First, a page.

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Mind Up my Street: A Youthled Journey Towards Resilience
Fri 31 March 2017, 10:00 – 14:00 BST
Though the recently ended Delivering Race Equality initiative has achieved some local success in tackling ethnic inequality, young African-Caribbean men continue to be disproportionally overrepresented at the more restrictive end of the UK mental health system. There is also a wealth of indicators showing this group fares particularly badly in relation to other forms of mental health support.
Mind, Up My Street Projects in Birmingham and The Integrate Movement have been collaborating to pilot innovative approaches to build young African Caribbean Men’s resilience and to explore the added value of adopting an approach called Streetherapy. These approaches aimed to engage earlier with young African Caribbean men before they experience mental health problems.
The Centre for Mental Health has been independently evaluating these exciting approaches using a mixed evaluation methodology.
This free half day national conference seeks to bring together mental health providers, commissioners and African Caribbean communities to share extensive learning and good practice emerging through these innovative approaches.
Young African and Caribbean men will be sharing their personal stories and offering insights into their journey and how they have informed this process
You will also hear from 3 local projects actively engaging excluded young men to help them find positive ways to build their resilience and stay well.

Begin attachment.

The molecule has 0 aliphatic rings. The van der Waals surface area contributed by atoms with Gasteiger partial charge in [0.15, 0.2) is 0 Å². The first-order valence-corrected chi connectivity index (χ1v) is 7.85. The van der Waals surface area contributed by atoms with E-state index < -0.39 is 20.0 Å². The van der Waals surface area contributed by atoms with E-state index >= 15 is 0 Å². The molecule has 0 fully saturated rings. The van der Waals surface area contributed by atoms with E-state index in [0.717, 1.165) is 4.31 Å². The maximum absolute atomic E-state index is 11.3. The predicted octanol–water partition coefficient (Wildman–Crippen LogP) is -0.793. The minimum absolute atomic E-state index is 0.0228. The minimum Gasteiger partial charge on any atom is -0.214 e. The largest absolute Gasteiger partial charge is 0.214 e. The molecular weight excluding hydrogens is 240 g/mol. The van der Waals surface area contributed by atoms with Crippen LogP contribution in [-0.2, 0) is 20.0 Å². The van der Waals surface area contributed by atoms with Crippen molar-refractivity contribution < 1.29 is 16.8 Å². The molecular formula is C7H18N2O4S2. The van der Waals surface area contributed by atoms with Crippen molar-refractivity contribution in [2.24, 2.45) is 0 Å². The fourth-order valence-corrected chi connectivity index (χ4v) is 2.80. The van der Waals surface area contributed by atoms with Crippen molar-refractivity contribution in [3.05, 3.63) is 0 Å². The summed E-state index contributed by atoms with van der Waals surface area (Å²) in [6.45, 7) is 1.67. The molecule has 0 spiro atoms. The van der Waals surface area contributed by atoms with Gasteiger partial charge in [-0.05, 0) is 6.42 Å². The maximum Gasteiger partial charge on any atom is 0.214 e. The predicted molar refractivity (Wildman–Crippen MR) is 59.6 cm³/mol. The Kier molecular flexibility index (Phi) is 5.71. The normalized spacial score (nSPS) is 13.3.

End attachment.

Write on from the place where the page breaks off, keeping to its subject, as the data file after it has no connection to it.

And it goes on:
Plenary discussions will be followed by an interactive workshop focusing on how to implement good practice (using Up My Street and Streetherapy principles/approaches) and exploring challenges and solutions to evidencing change
Hot Food provided!
For more information please contact Mind Senior Equality Improvement Officer Sarah-Jane on 0208 215 2372 or email email@example.com
Who should attend this event?
- Local health and social care commissioners
- Local Minds & Other Mental health providers
- Professionals working within African & Caribbean specific organisations
- African & Caribbean community forums and groups
- Local health and social care providers (both NHS and voluntary sector)
- Academic audiences: researchers and students
- All individuals wishing to contribute to this national dialogue to improve mental health services
What will participants gain:
- Awareness of the prevalence of mental health difficulties among African and Caribbean communities
- Awareness of the gaps in service delivery and the obstacles to accessing services
- Information about the diversity of and intersectionality within African and Caribbean communities
- information about how mental health needs are experienced differently
- Evidence of good practice on what good mental health support looks like
- Evidence of good practice to engage young African and Caribbean men in service design and delivery
- Opportunities to develop partnership between commissioners, voluntary and statutory providers, and the local community, to ensure local strategic plan services are accessible and inclusive of their needs.